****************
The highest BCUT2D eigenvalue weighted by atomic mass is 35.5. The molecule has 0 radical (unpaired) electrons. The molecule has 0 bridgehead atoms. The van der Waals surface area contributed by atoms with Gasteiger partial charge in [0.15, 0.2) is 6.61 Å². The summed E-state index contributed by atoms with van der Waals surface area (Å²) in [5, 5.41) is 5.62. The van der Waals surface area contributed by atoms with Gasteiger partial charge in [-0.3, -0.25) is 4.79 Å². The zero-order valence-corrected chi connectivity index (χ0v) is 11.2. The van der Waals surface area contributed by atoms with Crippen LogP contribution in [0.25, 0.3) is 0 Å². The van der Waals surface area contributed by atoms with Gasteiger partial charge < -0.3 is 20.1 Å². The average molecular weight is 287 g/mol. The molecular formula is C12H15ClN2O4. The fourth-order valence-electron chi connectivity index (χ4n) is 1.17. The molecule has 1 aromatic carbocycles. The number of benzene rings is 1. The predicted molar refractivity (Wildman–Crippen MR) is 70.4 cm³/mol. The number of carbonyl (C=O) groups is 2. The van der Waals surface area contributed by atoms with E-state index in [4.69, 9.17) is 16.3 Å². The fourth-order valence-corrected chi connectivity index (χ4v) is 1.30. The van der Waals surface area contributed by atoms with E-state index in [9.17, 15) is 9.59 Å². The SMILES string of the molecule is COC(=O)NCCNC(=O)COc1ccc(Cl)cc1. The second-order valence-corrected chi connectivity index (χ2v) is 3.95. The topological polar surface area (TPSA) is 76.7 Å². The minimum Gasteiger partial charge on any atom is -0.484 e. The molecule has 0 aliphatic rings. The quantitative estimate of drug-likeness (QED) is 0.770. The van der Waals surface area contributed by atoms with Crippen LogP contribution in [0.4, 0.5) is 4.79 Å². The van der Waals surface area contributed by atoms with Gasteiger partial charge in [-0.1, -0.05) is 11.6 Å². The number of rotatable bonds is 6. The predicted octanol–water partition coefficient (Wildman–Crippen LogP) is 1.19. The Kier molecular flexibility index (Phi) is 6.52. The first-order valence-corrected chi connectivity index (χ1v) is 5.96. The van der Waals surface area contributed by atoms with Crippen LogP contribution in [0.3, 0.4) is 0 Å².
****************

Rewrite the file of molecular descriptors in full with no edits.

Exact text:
The highest BCUT2D eigenvalue weighted by atomic mass is 35.5. The molecule has 0 radical (unpaired) electrons. The molecule has 0 bridgehead atoms. The van der Waals surface area contributed by atoms with Gasteiger partial charge in [0.15, 0.2) is 6.61 Å². The summed E-state index contributed by atoms with van der Waals surface area (Å²) in [5, 5.41) is 5.62. The van der Waals surface area contributed by atoms with Gasteiger partial charge in [-0.3, -0.25) is 4.79 Å². The zero-order valence-corrected chi connectivity index (χ0v) is 11.2. The van der Waals surface area contributed by atoms with Crippen LogP contribution in [0.25, 0.3) is 0 Å². The van der Waals surface area contributed by atoms with Gasteiger partial charge < -0.3 is 20.1 Å². The average molecular weight is 287 g/mol. The molecular formula is C12H15ClN2O4. The fourth-order valence-electron chi connectivity index (χ4n) is 1.17. The molecule has 1 aromatic carbocycles. The number of benzene rings is 1. The predicted molar refractivity (Wildman–Crippen MR) is 70.4 cm³/mol. The number of carbonyl (C=O) groups is 2. The van der Waals surface area contributed by atoms with E-state index in [4.69, 9.17) is 16.3 Å². The fourth-order valence-corrected chi connectivity index (χ4v) is 1.30. The van der Waals surface area contributed by atoms with E-state index in [9.17, 15) is 9.59 Å². The SMILES string of the molecule is COC(=O)NCCNC(=O)COc1ccc(Cl)cc1. The second-order valence-corrected chi connectivity index (χ2v) is 3.95. The topological polar surface area (TPSA) is 76.7 Å². The minimum Gasteiger partial charge on any atom is -0.484 e. The molecule has 0 aliphatic rings. The quantitative estimate of drug-likeness (QED) is 0.770. The van der Waals surface area contributed by atoms with Crippen LogP contribution in [0.4, 0.5) is 4.79 Å². The van der Waals surface area contributed by atoms with Gasteiger partial charge in [-0.1, -0.05) is 11.6 Å². The number of rotatable bonds is 6. The predicted octanol–water partition coefficient (Wildman–Crippen LogP) is 1.19. The Kier molecular flexibility index (Phi) is 6.52. The first-order valence-corrected chi connectivity index (χ1v) is 5.96. The van der Waals surface area contributed by atoms with Crippen LogP contribution in [0.3, 0.4) is 0 Å².